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UK Foriegn Secretary Margaret Beckett has protested to the US about it's use of a Scottish airport to transport bombs to Israel.
She is said to have directly talked to the US Secretary of State Condoleeza Rice about it.
In an unusual departure from the usual diplomatic niceties, Mrs Beckett used a tv interview to reveal that she had accused Washington of breaking international agreements.
BBC 2's Newsnight later reported that the US had lodged requests to route 2 more planes thhrough Britain. It said they would be carrying bombs and missiles over to Israel over the next fortnight.
Mrs Beckett's remarks follow days of pressure on the government to take a more critical stance over the Middle East crisis.
It emerged yesterday that two US transport planes (A130's i believe) carrying "bunker busting" bombs had refuelled at Prestwick en route to Israel at the weekend. There were apparently as much as 100 of these bombs on board the planes.
News source: missile rift
I wonder if this is as far as the "rift" and protest against the US support for Israel's actions will go as far as the UK is concerned? It would be a mighty shame to cause tension between such good allies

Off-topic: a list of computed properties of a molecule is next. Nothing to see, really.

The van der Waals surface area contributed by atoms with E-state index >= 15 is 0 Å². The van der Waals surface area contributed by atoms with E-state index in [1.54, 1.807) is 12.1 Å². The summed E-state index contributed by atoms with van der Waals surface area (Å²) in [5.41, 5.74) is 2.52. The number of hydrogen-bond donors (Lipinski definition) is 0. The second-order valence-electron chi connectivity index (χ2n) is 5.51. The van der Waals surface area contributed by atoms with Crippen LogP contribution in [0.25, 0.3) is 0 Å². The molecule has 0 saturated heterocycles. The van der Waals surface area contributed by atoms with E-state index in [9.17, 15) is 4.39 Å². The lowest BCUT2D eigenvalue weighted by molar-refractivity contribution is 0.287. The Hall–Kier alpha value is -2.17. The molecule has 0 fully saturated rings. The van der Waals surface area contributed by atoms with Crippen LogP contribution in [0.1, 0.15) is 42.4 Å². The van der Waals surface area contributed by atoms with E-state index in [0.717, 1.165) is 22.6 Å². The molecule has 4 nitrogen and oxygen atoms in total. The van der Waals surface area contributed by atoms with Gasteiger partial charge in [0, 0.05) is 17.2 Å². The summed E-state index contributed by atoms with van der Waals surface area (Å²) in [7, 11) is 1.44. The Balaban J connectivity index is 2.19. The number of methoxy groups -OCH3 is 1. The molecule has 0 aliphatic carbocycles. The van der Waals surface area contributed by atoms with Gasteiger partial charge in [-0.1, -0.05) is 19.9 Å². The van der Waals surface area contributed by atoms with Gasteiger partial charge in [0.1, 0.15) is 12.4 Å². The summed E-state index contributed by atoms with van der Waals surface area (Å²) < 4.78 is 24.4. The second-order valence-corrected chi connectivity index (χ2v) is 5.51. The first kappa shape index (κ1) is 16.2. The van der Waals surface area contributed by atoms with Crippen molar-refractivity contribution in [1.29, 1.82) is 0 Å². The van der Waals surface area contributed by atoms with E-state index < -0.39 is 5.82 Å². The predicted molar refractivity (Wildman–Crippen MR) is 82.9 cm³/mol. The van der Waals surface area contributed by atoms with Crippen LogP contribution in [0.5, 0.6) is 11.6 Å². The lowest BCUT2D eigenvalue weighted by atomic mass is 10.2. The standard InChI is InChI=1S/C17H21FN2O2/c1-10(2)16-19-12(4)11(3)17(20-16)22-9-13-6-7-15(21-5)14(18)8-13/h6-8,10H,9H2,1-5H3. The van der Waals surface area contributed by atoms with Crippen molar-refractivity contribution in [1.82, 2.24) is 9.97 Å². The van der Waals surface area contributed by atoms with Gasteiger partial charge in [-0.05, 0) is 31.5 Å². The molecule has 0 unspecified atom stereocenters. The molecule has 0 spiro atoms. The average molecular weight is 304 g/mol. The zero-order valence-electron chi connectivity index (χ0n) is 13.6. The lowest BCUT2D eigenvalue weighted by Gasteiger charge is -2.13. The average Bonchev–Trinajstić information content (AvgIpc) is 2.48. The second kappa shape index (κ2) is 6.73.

its a simple matter of paperwork mismanagement causing the its a simple matter
ruckus in Britan evidently someone did not put the correct destination on the
flight manifests, and apparently munitions going directly to
Isreal thru UK ports/air terminals is against policy & treaties...
Asked whether Britain was uncomfortable about such shipments, Mr Snow replied: "I'm not sure that's the case, because these sorts of things have happened before and probably are going to happen again.
"It makes us a target"
The government did not knowingly assist "acts of terrorism" by allowing US aircraft carrying bombs to Israel to stop at UK airports, a judge has ruled.
A judge in London dismissed a plea by the IHRC for permission to seek a judicial review and an injunction against the government, based on the argument that it was knowingly assisting "acts of terrorism" by Israel in its campaign against Hezbollah in southern Lebanon.
On Wednesday, Mr Justice Ouseley said at the start of his judgment that the IHRC had failed to establish "an arguable case by a very long way".